Wednesday, January 4, 2017

Syria’s cruel intentions

Originally published in
on February 11th, 2013 
by Don Juan Corzo

Nearly two years since the Syrian uprising started in March 2011, the conflict has escalated into an all out civil war. A year ago the ongoing slaughter of apparently peaceful demonstrators and civilians was shown to the world uncensored via traditional media and social media.
The massacre of tens of thousands of people back in 1982 by the Syrian regime in the city of Hama is well known, though almost forgotten internationally. Its media coverage domestically was “censored,” and what could have been officially labeled as crimes against humanity went unpunished.
It was been virtually impossible for Syrian President Bashar Al-Assad to repeat his father’s effective cover-up of genocide of Syrians 30 years ago. The access to the Internet with apps and web sites like Twitter and Facebook have shown the world the indiscriminate killing of his citizens despite the limited access of the press (and in some cases, even the recent murders of foreign journalists).
As a journalist, I intended to write a piece last year about Syrian people living in Houston who could tell the stories of relatives or friends who were able to communicate the atrocities they were facing back in their homeland.
There were many contacts I gathered especially in the southwest part of town or the suburbs where many of them reside. There were schools teachers, mechanics, small business owners and college students in my list. I called, emailed and spoke to a several of them, but basically they all refused to speak to me and neither replied emails nor called me back.
A few of them just referred me to web sites or Facebook pages that were put up decrying the violence against Syrians or in protest of the Syrian government. I sent messages trying to reach those hosting those sites or pages, but I never got a response.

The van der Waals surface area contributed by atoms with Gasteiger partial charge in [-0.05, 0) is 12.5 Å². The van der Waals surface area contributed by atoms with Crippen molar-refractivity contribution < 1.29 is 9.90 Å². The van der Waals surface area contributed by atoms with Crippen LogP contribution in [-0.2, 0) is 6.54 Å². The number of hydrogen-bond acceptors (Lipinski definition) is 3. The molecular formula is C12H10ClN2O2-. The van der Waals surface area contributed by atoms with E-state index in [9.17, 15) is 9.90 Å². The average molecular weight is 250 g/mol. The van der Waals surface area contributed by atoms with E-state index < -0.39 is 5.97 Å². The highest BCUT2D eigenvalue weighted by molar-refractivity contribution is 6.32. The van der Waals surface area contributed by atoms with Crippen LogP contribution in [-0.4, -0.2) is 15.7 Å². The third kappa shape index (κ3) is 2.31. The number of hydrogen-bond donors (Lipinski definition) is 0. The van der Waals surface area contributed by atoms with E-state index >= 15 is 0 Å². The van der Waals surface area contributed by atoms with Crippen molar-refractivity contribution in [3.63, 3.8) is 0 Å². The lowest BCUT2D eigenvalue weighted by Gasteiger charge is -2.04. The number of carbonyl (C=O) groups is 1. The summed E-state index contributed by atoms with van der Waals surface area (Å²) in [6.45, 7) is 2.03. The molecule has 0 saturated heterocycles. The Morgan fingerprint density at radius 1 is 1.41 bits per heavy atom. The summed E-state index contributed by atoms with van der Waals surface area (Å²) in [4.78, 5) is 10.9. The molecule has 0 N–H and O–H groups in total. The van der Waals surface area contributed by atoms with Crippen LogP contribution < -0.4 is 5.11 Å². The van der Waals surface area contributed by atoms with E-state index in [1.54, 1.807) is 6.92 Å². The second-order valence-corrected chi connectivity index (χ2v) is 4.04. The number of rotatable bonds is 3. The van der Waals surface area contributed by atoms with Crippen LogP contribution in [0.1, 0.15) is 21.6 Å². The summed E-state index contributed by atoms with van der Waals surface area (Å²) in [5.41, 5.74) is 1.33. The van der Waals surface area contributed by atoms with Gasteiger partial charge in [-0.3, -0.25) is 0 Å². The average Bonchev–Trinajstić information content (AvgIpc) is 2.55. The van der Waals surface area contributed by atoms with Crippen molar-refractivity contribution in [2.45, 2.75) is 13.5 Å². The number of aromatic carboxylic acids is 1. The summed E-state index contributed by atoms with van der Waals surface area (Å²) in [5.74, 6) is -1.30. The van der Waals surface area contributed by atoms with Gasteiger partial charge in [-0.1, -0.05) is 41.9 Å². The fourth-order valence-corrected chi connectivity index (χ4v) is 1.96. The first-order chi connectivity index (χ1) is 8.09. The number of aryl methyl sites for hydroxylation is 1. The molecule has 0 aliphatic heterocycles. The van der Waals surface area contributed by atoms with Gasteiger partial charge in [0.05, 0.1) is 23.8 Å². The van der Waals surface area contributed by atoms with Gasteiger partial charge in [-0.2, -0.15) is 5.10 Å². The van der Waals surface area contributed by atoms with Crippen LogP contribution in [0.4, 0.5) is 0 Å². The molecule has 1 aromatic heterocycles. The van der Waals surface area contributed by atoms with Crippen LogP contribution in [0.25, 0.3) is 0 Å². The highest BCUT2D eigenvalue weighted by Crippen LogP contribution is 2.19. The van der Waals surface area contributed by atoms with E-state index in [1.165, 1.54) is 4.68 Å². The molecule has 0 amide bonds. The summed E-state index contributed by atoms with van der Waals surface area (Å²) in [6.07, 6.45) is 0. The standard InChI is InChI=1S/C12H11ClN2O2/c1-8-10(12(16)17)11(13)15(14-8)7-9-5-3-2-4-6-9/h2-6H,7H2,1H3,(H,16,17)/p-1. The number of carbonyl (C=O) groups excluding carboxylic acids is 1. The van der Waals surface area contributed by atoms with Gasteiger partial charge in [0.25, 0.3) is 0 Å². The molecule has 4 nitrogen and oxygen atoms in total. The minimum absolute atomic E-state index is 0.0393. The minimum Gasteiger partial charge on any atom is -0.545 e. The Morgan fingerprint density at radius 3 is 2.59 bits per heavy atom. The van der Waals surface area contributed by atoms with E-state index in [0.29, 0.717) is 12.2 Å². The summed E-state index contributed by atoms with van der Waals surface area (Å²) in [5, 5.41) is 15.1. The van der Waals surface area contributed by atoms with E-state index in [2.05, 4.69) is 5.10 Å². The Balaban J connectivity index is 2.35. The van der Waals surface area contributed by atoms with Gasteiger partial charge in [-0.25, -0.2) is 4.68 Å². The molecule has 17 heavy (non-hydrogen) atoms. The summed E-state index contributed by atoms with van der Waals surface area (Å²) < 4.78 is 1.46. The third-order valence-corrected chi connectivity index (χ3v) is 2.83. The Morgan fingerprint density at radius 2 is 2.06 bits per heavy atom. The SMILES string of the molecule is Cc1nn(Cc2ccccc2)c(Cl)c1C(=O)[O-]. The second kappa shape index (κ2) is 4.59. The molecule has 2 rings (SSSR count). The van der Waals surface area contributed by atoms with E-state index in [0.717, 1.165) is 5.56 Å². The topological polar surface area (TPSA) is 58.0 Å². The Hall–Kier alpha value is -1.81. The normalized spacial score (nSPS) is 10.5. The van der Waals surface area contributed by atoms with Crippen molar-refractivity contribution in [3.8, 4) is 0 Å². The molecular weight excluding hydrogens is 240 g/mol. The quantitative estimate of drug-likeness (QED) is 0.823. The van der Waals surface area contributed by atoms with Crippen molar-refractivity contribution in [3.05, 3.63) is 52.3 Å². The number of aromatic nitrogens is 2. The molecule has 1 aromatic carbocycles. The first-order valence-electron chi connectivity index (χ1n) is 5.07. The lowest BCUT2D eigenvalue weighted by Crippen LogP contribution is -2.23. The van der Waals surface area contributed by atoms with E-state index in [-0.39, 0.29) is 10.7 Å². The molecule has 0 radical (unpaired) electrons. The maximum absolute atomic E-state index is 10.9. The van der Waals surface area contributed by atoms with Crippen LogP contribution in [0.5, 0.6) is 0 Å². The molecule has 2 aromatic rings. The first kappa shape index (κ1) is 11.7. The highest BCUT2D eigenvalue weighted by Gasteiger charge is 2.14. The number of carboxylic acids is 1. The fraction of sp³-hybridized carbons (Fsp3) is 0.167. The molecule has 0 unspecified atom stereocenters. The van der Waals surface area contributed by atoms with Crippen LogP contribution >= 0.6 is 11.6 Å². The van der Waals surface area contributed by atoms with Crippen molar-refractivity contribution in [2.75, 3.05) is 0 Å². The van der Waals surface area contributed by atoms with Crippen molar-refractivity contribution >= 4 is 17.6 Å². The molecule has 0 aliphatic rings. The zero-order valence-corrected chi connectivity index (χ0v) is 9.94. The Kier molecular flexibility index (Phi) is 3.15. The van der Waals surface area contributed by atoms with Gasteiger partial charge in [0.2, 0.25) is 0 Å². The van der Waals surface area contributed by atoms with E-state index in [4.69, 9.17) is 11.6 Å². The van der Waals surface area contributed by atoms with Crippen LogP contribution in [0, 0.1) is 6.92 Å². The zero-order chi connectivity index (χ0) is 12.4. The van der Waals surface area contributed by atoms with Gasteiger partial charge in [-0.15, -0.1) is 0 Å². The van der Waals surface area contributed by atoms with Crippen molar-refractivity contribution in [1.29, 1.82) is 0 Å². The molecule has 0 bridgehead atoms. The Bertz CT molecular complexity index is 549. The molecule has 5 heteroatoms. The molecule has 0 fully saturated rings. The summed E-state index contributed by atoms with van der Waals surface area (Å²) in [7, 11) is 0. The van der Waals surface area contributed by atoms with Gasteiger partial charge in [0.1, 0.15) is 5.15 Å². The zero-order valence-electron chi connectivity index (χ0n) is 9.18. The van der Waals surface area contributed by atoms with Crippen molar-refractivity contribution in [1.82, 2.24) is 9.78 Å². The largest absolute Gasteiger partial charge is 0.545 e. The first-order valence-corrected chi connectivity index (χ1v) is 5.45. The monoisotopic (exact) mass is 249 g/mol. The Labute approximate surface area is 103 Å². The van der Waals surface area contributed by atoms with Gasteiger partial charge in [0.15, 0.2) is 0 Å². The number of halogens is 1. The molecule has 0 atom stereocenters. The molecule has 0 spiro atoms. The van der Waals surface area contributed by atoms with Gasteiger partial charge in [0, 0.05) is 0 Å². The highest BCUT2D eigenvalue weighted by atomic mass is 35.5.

I wondered why these people were unwilling to communicate with me and perhaps help further expose Al-Assad’s bloody crackdown on his citizens through family and friends living in the U.S.

The reason
“They’re all afraid of talking to you,” finally relented one of my contacts who asked to remain anonymous. “If you write about any Syrians in Houston speaking against the Al-Assads, and they reveal anything negative about the government, worse things can happen for their families and friends.”
“Sam” (not his real name) stated the government's goons could track down any family or friend of those speaking against Asad to the press in the U.S. and hurt them or kill them in retaliation. So writing a story on that angle had to be postponed indefinitely.
A year later, the ongoing conflict has turned literally into hell on earth for Syrians every single day. Because of the ruthless crackdown of a cruel dictator, the once peaceful demonstrators, who were labeled “terrorists,” and  attacked have morphed into the Free Syrian Army, made up of former soldiers and armed rebels who won’t stop until Assad is gone.
The scarce international support for Syria’s government by countries like China and Russia hopefully will wane slowly, and the end of a decades’ long oppressing regime will come to an end.

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